Cross Bones Graveyard: Burial Ground of Medieval Prostitutes

Jan 23, 2012 1 comments

Located in stretch of lane between two busy roads just south of the Thames, and within a few minutes walk from the busy Borough Market lies the Cross Bones graveyard. This medieval burial ground is home to more than 15,000 people, mostly prostitutes and later paupers, socially outcast and other victims of misogyny and coercion.

Cross Bones graveyard is believed to have been established originally as cemetery for "single women," a euphemism for prostitutes, known locally as "Winchester Geese," because they were licensed by the Bishop of Winchester to work within the Liberty of the Clink. The liberty lay outside the jurisdiction of the City of London, and as a consequence it became known for its brothels and theatres, as well as bull and bear baiting, activities not permitted within the City itself.


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Denied proper burial because their trade, the prostitutes of the area were instead buried without ceremony in the Cross Bones graveyard, where the bodies were piled in an undignified heap on top of each other. Excavations have revealed that most of the skeletons in Cross Bones belong to either women or infants who had either been born dead or tragically expired shortly after birth. Tests showed those buried had suffered from various diseases including smallpox, tuberculosis, osteoarthritis, and vitamin D deficiency. Later on in the graveyard was used to bury the poor of the area. It was also a favorite hunting ground for bodysnatchers, seeking out specimens for the teaching hospitals of London.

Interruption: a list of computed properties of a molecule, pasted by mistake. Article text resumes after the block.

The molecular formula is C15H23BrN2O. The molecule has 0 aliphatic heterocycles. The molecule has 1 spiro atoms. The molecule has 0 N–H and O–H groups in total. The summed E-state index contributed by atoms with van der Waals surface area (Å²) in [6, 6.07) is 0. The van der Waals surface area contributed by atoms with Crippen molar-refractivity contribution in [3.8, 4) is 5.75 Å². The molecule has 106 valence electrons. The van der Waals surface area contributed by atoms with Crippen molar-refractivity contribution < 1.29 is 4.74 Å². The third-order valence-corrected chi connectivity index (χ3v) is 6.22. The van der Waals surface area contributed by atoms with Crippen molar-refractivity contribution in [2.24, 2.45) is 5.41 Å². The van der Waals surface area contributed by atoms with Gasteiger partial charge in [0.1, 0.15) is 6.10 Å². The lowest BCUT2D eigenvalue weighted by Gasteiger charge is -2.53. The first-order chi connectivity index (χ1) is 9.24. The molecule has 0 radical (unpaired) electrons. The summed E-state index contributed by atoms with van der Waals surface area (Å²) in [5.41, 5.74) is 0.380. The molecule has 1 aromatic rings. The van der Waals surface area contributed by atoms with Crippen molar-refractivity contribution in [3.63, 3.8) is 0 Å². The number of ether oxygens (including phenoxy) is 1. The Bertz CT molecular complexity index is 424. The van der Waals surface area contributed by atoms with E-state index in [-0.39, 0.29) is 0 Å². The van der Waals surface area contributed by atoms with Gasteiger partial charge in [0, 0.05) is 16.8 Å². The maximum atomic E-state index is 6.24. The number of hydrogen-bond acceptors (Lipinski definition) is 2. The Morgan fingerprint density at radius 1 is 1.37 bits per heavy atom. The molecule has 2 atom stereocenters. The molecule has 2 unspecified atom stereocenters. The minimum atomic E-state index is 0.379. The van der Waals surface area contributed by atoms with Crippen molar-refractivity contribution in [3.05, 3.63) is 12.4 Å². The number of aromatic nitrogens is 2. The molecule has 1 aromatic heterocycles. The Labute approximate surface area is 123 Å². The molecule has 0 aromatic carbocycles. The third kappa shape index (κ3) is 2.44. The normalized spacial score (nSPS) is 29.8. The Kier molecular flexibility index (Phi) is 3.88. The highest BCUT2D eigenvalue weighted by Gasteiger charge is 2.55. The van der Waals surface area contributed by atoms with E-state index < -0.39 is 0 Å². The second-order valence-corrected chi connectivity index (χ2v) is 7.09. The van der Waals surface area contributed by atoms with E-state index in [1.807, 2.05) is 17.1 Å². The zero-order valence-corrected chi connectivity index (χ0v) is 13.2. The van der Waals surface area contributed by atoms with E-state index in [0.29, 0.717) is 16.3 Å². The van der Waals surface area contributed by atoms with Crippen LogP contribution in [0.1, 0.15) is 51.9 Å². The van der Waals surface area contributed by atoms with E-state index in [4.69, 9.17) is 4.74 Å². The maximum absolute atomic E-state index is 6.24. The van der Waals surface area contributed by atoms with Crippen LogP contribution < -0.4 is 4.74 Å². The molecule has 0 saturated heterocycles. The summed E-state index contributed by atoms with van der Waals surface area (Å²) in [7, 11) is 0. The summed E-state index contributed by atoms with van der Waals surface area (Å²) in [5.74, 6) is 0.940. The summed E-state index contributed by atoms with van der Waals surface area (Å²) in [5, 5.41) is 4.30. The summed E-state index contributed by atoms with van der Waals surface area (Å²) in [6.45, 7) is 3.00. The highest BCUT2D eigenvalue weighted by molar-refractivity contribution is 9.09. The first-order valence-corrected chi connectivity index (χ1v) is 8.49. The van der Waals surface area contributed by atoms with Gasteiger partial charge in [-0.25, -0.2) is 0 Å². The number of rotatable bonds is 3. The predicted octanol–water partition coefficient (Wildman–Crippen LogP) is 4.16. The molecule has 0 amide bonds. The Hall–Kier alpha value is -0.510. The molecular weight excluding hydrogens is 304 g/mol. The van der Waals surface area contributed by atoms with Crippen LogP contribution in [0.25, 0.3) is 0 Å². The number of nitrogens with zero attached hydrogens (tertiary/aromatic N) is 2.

In 1853, Cross Bones was closed due to overcrowding and being a risk to health as well as being inappropriate of public decency. Today, in its place stands a memorial garden. The gates to the burial ground are decorated messages, ribbons, flowers and other tokens. Since 1998 it has become traditional for hundreds of people to gather at Cross Bones with candles, songs, gin and flowers on Halloween night to pay tribute to the lost and forgotten women and children of early modern London.


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[via Madame Guillotine]


  1. Too bad they don't know that we're honoring them, now...


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